If you have the opportunity to listen to this project through headphones and/or surround sound, please do so 🙂
The driving concept behind my Sound assessment was to take the listener to places in time that are meaningful to me – these being instances, places and experiences that I hold dear both in the past and in the present. All included scenes/sound segments evoke a sense of euphoria through nostalgia and are intended to feel as though it is almost constructed as a narrative, including the use of audio queues to convey transition (the closing of a car door, controller connection of a Nintendo Switch etc.). I had challenged myself from the start to create a sound piece that consisted of individual sounds, edited in a way that creates a seamless, real life feel for the audience. No soundscape in this project is a single recording, and consists of over 60 individual sound bites.
My interpretation of the brief and poem was that we are to showcase who we are, in relation to our surroundings and how this relationship has shaped who we are. Using this as the driving concept, my Remoscope was developed so that my passions, hobbies and environment were the main focus highlighting how I fit into that equation. Every shot incorporates something that is important to me. My environment is a reflection of me and I am a reflection of it. By seeing one, you are seeing the other, and through this capturing a glimpse of my daily life and who I am as an individual.
This whole topic has been quite challenging to me. Not only because the topic itself is relatively open to interpretation, but because I am somebody that likes to think with an end goal. Being forced to step outside of my comfort zone and stray from an outcome oriented style of thinking was stressful, to say the least. I had found myself sitting around for hours, in some cases days almost pulling my hair out due to the fact that I had yet fully grasped the idea that I had to just do something – Not something with an end state, but just something. I constantly second guessed myself – Is this an experiment? Will this be good enough? Have I done too little? It was only till I turned off my rational brain that the ball began to get rolling for me (this could have been potentially due to a lack of sleep or lack of oxygen to the brain from my rage induced meltdowns).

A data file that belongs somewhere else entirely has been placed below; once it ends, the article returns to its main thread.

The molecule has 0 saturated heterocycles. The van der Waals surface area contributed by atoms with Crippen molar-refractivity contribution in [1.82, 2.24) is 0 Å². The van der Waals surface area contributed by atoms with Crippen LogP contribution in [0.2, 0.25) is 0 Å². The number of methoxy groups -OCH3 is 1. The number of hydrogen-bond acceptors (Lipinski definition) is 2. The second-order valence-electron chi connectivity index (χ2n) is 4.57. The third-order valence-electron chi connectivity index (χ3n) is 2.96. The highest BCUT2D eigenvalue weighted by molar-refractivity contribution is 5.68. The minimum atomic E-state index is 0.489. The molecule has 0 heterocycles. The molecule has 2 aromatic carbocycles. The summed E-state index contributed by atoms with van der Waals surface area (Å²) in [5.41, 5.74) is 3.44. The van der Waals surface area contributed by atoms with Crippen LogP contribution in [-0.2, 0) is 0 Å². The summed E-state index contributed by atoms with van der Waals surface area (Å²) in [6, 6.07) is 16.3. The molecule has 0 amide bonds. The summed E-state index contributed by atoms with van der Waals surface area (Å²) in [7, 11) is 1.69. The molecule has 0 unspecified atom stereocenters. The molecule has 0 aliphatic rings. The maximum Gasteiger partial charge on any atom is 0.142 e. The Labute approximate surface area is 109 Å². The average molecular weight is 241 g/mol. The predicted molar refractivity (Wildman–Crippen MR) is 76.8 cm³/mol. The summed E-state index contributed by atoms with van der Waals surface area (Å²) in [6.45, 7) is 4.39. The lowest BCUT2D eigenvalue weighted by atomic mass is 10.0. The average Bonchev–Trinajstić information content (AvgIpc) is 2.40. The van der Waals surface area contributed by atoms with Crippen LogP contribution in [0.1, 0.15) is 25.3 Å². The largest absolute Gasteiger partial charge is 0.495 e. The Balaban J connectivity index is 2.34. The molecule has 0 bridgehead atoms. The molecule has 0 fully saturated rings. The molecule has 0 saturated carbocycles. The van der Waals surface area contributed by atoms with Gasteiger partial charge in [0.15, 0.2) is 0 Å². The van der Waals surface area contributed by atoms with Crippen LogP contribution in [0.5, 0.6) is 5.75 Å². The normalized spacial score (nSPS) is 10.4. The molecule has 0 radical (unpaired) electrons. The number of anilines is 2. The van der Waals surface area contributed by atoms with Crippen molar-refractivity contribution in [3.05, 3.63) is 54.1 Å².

When it did though, that is when I started to have fun. I took pride in my creations – or there lack of. I began to invest a little more of myself each time I had tried a new experiment, pushing my materials both typical to my style and that no so much buy cutting, pasting, twisting, stacking, overlaying, sampling, distorting, so on and so forth, trying things I usually wouldn’t as seen through my experimentation videos. I tried to push myself and the limits of my knowledge, and as shown in my final 2A video, my body and myself as a material without a guaranteed outcome nor the knowledge of there being an outcome at all. I mean, that is at the end of the day what an experiment is.
It was quite surprising to see how much influence this time around the workshops had on my processes. It was a struggle, but I have learned a lot. Specifically that sometimes to be an artist in any field we need to let go and just experiment. Through this new ideas may spawn, questions may be answered, more questions may arise, the experiment itself may in it’s own way become a work of art. If we don’t try new things we are never going to grow as an individual. I look forward to taking this lesson into my next challenge.
For my final video I wanted to really try something hands on. Not sure exactly what I had wanted to play with, I trolled around the house and through my collection of tools and bits I had laying around. I had come across some Aluminium foil tape, which is just like normal sticky tape…but like aluminium foil… I started to record myself playing with it, ripping it up, twisting it, sticking it down flat, building it up on top of each other.